Prayer of the Week

Praying Hands--blog--11-2-2017

 

 

(We prayed the following prayer and words of assurance on Sunday and the words resonated with me. I thought I would share them with you!)

 

Prayer of Confession

Happy are those who turn away from the counsel of the wicked.

But oh, that counsel can be so seductive

it draws us in,

holds us fast,

distracts our priorities,

obstructs our capacity to love.

 

But we seek no obstructions, we reject wicked counsel.

We embrace God’s embrace.

 

For whatever ways we don’t, we confess.

In whichever ways we sin, we repent.

 

Hear our prayers, O God, as before you, we seek wholeness.

Silence

God of mercy, grace, reconciliation and goodness:

We are sorry for so much—

For words we cannot bear to say,

For memories we cannot bear to relive,

For thoughts we cannot bear to admit.

But you know our hearts.

Relieve us of our burdens,

Bind our hearts not to the unbearable but rather, to you.

So that, in all ways,

We may live in the joy of your salvation

And the delight of your loving embrace.

 

Words of Assurance:

Praise be to God, our sins are forgiven.

God’s steadfast love endures forever. Amen.

 

–Local Church Ministries, Faith Formation Ministry Team, United Church of Christ; Rev. Kaji S. Dousa

Palm Sunday Audacity: Love Remains

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Palm Sunday. The day of Jesus’ brilliant subversion of the Empire—mocking both the Roman authorities and the Jewish religious authorities. Such audacity. If the disciples were anxious for Jesus before they returned to Jerusalem, I can only imagine how they felt when Jesus entered Jerusalem with all that fanfare.

Jesus wasn’t subtle on Palm Sunday. He took on the establishment—the Empire—in outlandish ways: miracles on the Sabbath, teaching in the synagogue, growing up in Nazareth, continuously challenging the religious authorities.

Then Palm Sunday. The crowd in Jerusalem asked, “Who is this man?” I’m sure the religious authorities asked that question long before Palm Sunday with increasing bewilderment to annoyance to anger to fury to planning his assassination.

The religious authorities also asked: “Who does he think he is?”

Who did Jesus think he was?

God. Showing us Love.

  • Love that continuously flows toward us.
  • Love that is beyond our comprehension.
  • Love that we receive in small amounts because receiving larger amounts is overwhelming for us.
  • Love that believes all things, hopes all things, endures all things.
  • Love is. Love is generous and kind, thinking the best of the Other, of wanting what is best for the Other.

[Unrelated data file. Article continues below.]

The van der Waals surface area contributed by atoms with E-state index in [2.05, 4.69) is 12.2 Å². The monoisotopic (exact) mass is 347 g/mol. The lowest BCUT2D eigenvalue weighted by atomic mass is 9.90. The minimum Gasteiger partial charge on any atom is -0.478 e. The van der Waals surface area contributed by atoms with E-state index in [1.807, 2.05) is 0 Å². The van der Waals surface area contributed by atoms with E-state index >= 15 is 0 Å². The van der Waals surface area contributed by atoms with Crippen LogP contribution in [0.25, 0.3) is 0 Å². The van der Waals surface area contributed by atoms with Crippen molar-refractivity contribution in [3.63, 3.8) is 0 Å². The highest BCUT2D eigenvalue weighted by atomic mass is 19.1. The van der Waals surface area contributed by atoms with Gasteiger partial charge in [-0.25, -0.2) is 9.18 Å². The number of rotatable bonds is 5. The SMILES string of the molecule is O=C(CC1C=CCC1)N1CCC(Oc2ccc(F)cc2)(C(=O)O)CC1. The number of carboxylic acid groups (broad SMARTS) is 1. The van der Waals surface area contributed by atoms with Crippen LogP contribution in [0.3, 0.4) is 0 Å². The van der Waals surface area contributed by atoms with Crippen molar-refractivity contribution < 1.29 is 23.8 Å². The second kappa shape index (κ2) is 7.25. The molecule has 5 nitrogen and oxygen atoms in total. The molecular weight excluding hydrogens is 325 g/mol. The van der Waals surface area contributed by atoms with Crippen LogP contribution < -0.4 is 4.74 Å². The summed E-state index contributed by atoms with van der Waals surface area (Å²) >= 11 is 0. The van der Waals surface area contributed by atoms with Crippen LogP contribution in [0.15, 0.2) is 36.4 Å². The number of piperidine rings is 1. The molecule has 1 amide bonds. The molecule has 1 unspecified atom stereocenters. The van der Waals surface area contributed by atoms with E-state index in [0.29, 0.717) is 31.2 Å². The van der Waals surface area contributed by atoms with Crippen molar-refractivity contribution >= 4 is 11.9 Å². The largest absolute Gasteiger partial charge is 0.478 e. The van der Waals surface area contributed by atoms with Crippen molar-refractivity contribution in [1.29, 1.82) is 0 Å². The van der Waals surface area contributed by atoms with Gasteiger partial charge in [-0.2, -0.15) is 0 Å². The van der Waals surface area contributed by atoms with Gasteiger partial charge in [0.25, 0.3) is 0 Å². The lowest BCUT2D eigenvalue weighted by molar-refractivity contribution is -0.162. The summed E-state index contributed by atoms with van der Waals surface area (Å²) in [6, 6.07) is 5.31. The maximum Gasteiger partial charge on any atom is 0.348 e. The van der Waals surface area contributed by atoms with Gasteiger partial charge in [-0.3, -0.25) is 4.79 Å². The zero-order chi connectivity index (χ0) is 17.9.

• Love is humble—not boastful or needing to elbow Others out of their place in line.
  • Love doesn’t classify who is important and who isn’t important.
  • Love doesn’t judge but honors Others.

The ways of the Empire do not work in Love. The Empire views Love as a threat and will do whatever is necessary to squelch Love. The Empire believes it has ultimate control and power (although how hard it works to maintain power reveals how slippery that power actually is). The Empire doesn’t really understand that Love is the real power—kindheartedness, gentleness, humility, modesty, generosity, yieldedness. These qualities are perceived by the Empire as weaknesses and foolishness and responds with disdain and sneers.

But Love remains. Despite all the attempts of the Empire to squelch Love, Love remains.

(For an earlier Palm Sunday reflection, here).

 

Giotto, 1266?-1337. The Entry into Jerusalem, from Art in the Christian Tradition, a project of the Vanderbilt Divinity Library, Nashville, TN. http://diglib.library.vanderbilt.edu/act-imagelink.pl?RC=56140

The Wisdom of Peace Pilgrim (Part 1)

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“There’s no greater block to world peace or inner peace than fear. What we fear we tend to develop an unreasoning hatred for, so we come to hate and fear. This not only injures us psychologically and aggravates world tension, but through such negative concentration we tend to attract the things we fear. If we fear nothing and radiate love, we can expect good things to come. How much this world needs the message and example of love and of faith!” —Steps Toward Inner Peace

(Peace Pilgrim lived 1908-1981 and walked more than 25,000 miles from 1953-1981 spreading her message: “This is the way of peace: Overcome evil with good, falsehood with truth, and hatred with love.”)

In Prayer